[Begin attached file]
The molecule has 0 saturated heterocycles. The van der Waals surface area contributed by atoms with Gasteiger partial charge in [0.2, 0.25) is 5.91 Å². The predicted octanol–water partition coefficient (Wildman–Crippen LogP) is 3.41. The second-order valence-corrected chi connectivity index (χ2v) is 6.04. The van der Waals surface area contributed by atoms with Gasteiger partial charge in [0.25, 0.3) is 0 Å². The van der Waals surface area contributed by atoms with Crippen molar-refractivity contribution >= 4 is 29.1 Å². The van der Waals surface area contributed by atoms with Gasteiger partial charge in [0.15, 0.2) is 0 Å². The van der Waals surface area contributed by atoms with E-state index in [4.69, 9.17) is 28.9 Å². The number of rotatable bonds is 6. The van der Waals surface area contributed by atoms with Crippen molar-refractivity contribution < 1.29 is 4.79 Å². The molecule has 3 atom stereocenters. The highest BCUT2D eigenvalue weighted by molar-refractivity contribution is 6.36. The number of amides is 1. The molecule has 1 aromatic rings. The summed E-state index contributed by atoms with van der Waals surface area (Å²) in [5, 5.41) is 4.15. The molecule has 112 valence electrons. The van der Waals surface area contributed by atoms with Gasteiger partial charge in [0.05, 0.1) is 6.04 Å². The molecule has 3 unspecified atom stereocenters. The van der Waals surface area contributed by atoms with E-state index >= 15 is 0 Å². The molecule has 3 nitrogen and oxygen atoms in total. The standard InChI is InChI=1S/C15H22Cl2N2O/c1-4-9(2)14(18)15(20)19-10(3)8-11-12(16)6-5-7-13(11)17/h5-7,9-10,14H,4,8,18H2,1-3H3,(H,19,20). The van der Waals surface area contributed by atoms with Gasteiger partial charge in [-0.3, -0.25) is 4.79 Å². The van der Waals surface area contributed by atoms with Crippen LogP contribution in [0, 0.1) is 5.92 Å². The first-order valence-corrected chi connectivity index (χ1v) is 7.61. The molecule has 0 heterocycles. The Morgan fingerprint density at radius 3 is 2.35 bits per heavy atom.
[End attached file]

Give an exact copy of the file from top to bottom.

The molecule has 0 saturated heterocycles. The van der Waals surface area contributed by atoms with Gasteiger partial charge in [0.2, 0.25) is 5.91 Å². The predicted octanol–water partition coefficient (Wildman–Crippen LogP) is 3.41. The second-order valence-corrected chi connectivity index (χ2v) is 6.04. The van der Waals surface area contributed by atoms with Gasteiger partial charge in [0.25, 0.3) is 0 Å². The van der Waals surface area contributed by atoms with Crippen molar-refractivity contribution >= 4 is 29.1 Å². The van der Waals surface area contributed by atoms with Gasteiger partial charge in [0.15, 0.2) is 0 Å². The van der Waals surface area contributed by atoms with E-state index in [4.69, 9.17) is 28.9 Å². The number of rotatable bonds is 6. The van der Waals surface area contributed by atoms with Crippen molar-refractivity contribution < 1.29 is 4.79 Å². The molecule has 3 atom stereocenters. The highest BCUT2D eigenvalue weighted by molar-refractivity contribution is 6.36. The number of amides is 1. The molecule has 1 aromatic rings. The summed E-state index contributed by atoms with van der Waals surface area (Å²) in [5, 5.41) is 4.15. The molecule has 112 valence electrons. The van der Waals surface area contributed by atoms with Gasteiger partial charge in [0.05, 0.1) is 6.04 Å². The molecule has 3 unspecified atom stereocenters. The van der Waals surface area contributed by atoms with E-state index >= 15 is 0 Å². The molecule has 3 nitrogen and oxygen atoms in total. The standard InChI is InChI=1S/C15H22Cl2N2O/c1-4-9(2)14(18)15(20)19-10(3)8-11-12(16)6-5-7-13(11)17/h5-7,9-10,14H,4,8,18H2,1-3H3,(H,19,20). The van der Waals surface area contributed by atoms with Gasteiger partial charge in [-0.3, -0.25) is 4.79 Å². The van der Waals surface area contributed by atoms with Crippen LogP contribution in [0, 0.1) is 5.92 Å². The first-order valence-corrected chi connectivity index (χ1v) is 7.61. The molecule has 0 heterocycles. The Morgan fingerprint density at radius 3 is 2.35 bits per heavy atom.